The Work Benefits of Work-Life Balance
Much has been written about the benefits of work-life balance-- more energy, more time spent with family, ability to focus on one thing at a time. And while I completely agree, most of these benefits tend to accrue to the "life" half of the balance. Meanwhile, the "work" half of the benefits tend be squishy, intangible things like "more energy" or "not feeling burnt out." While I agree strongly that these elements are crucial, they are also shockingly hard to quantify and therefore easy to dismiss.
What I write about today (mildly ironically while taking some time off at the end of the year), are clear benefits to a work environment that stresses balance: insight, planning, and revealing weaknesses.
Insight, forever associated with a Greek in a bathtub, is a beautiful feature of our minds which allows up, seemingly in a moment of rest, to connect all of the threads of the problems before us. Like Archimedes, I find insight happens best in the shower, but regardless of your preferred environment, it takes time, space and rest in order to have flashes of insight. And these moments of insight so often have changed the course of my work. Effortless and completely, an idea rushes into mind which solves the seemingly unsolvable problems of the day before. One such idea allowed me to convince others restructure the way tens of thousands of patients will receive their care.
Whenever I think about setting up conditions ripe for insight, I recall a tale from one of the many Tony Robbins series I have listened to in life. No idea if this is original Tony. He tells the story of attaching a trailer to a car and testing the lights. First, the brake lights are tested. Driver in front, passenger standing behind the trailer. Driver steps on the brakes, the lights go on, and the passenger yells out "It's working!" Next it is time for the blinkers. The driver turns on the turn signal and the passenger yells out, "It's working! It's not. It's working! It's not."
Like the blinker, not working is necessary for our mind to do its work-- to put all of the pieces together to form the as of yet unattainable whole. Only through true rest, relaxation, disconnection (not just a laundry/groceries/run your children to events day), can we understand the problems we face.
Ah the art of planning. Deciding what you are going to do ahead of time, reducing options, creating certainty where it ought not exist. Every tech-enabled, agile, millennial bone in my body rails against planning. Except for the fact that if you want to move lots of a people to the same way, you need to plan. In the absence of plans, we abuse the illusion of 24/7 availability (I have to sleep, don't know about you), and we throw endless effort at problems instead of trying a little planning.
Think about your own work environment-- does everyone wants to keep everyone on call just in case something bad happens? Are you constantly attached to your e-mail just in case something comes up? How often does something truly novel happen, and how often did someone just fail to anticipate the obvious? I can tell you the times when I am disappointed in the inability to anticipate the future far outweigh the times when I was genuinely shocked by an outcome.
Of course, not everything can be planned, and over-planning may be construed as a high form of procrastination, and of course the words of the great sage, Mike Tyson, ring in my ears: "Everyone has a plan until they get punched in the mouth."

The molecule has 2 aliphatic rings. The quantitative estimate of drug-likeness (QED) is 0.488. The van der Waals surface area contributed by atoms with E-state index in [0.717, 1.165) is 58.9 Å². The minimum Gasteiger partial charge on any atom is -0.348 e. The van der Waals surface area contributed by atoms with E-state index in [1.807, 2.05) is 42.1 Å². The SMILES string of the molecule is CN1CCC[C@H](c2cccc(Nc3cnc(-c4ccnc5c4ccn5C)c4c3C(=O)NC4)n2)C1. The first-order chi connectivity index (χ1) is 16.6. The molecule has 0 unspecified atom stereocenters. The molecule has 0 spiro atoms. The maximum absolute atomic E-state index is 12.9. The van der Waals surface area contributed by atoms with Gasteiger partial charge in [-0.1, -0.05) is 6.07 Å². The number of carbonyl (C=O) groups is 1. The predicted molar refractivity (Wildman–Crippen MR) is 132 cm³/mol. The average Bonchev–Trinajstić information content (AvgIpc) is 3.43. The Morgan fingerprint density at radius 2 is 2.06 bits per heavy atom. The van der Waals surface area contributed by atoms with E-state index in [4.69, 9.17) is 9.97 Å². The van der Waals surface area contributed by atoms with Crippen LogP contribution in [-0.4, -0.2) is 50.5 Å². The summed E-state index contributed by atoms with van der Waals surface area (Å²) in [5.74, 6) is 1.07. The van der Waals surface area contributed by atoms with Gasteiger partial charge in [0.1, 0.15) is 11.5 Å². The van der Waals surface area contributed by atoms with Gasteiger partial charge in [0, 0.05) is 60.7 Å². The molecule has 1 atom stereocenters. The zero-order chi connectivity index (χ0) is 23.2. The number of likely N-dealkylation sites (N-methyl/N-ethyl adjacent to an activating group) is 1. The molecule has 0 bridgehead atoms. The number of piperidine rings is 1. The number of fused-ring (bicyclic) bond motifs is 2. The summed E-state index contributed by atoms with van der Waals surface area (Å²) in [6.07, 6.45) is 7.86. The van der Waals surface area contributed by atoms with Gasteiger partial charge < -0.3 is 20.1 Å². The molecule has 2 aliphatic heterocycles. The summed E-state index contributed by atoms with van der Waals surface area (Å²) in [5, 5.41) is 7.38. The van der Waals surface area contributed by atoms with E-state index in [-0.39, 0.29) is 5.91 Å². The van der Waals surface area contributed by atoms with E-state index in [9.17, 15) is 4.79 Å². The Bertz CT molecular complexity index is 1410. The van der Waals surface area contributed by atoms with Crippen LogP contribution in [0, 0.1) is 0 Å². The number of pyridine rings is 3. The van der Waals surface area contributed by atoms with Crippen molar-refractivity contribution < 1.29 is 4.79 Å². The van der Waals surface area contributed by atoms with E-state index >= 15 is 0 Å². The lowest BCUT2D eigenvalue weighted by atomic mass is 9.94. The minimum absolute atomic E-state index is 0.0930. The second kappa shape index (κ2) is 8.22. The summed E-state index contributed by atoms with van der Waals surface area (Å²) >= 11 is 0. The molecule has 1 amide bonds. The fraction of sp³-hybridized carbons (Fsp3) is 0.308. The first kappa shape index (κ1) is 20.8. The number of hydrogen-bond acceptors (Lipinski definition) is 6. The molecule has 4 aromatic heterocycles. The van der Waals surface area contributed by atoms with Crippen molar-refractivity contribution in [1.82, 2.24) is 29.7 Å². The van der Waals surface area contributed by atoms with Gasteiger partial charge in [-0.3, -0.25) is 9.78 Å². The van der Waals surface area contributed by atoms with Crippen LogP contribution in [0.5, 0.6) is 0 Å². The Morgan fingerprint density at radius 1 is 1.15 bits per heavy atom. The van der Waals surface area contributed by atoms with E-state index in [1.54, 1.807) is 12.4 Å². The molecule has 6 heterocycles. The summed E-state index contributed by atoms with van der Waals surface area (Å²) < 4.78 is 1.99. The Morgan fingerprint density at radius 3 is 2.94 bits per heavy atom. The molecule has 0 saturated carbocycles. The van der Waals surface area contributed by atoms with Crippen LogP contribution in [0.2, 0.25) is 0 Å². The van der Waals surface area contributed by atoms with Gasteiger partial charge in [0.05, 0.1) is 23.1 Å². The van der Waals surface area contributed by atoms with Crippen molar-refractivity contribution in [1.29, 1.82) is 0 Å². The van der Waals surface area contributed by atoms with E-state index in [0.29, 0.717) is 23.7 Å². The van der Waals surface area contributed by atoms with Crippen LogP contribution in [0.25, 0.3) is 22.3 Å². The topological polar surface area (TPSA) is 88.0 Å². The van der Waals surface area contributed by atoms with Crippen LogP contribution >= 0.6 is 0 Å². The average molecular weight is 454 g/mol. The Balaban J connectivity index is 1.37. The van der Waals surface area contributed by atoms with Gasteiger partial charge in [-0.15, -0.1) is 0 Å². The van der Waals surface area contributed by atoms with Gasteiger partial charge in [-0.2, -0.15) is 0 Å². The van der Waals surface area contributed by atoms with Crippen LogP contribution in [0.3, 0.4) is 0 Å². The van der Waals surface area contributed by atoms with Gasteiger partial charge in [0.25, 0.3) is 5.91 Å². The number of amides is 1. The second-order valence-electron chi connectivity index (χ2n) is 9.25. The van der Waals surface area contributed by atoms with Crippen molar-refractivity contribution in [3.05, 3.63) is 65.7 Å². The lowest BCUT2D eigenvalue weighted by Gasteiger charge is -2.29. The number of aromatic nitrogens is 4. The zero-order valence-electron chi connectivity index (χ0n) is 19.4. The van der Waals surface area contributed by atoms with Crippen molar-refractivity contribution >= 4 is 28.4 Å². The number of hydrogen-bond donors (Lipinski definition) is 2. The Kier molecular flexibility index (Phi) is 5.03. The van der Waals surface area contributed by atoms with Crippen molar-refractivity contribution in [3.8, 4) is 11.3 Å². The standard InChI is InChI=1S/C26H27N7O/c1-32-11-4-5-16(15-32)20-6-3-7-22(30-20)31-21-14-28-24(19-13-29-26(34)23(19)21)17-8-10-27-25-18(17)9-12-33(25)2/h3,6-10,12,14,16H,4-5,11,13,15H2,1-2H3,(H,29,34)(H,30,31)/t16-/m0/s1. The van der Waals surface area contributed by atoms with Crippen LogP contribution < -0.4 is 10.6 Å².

That said, something magical happens every time I go away. I actually have to anticipate what might happen in the next 1-3 weeks! I have to communicate with people around me, prioritize what will happen in my absence, develop contingency plans, delegate responsibility and work, and develop cross-coverage plans for things that cannot be deferred. Here is the amazing thing (at least to me as a young manager)-- the things I delegate, never come back! People who may not have been "ready" for responsibility, suddenly perform their work with ease. And it turns out, the longer I am away, the more on edge everyone gets in advance, the better the planning and the more complete the delegation. At this point, there is probably nothing better for my teams than when I go away!
Every organization has weaknesses. Tons of em. One of the most common weaknesses is the single point of failure. The one person who absolutely, necessarily, must do what they do in order to keep the proverbial trains moving. This lone hero, unable to take time away (either due to perceived self-importance or actual importance), represents one of the greatest threats to any organization. Not because they aren't great, they are, but because the organization has built its routines around continued greatness from an lowly, fallible, sleep-requiring, virus-contracting human being.
You know these people in your organization. Maybe you are one. You always defer time off because things will break if you do. My advice? Take time off NOW. Break things NOW. Because at least there is time to plan. One day you will get sick, have a child, win a vacation, lose a loved one, or as my coach likes to say, get abducted by aliens. And where will everyone be then?Taking time off exposes under-staffing, opportunities for hiring, cross-training, and promotions that regular operations never do, and crises punish too severely.
On deeper reflection, it turns out that all three of these benefits are basically the same thing-- solutions for the the problems that plague you today, that cannot be solved by any more effort. They can only be solved by rest. Without some forcing function that causes you to look around at your surroundings, your problems will continue until one day, due to crisis, they can continue no longer. Hopefully each of you can take some time from your work for yourselves and your family. Your work depends on it! I'll leave you with this if you still are not convinced.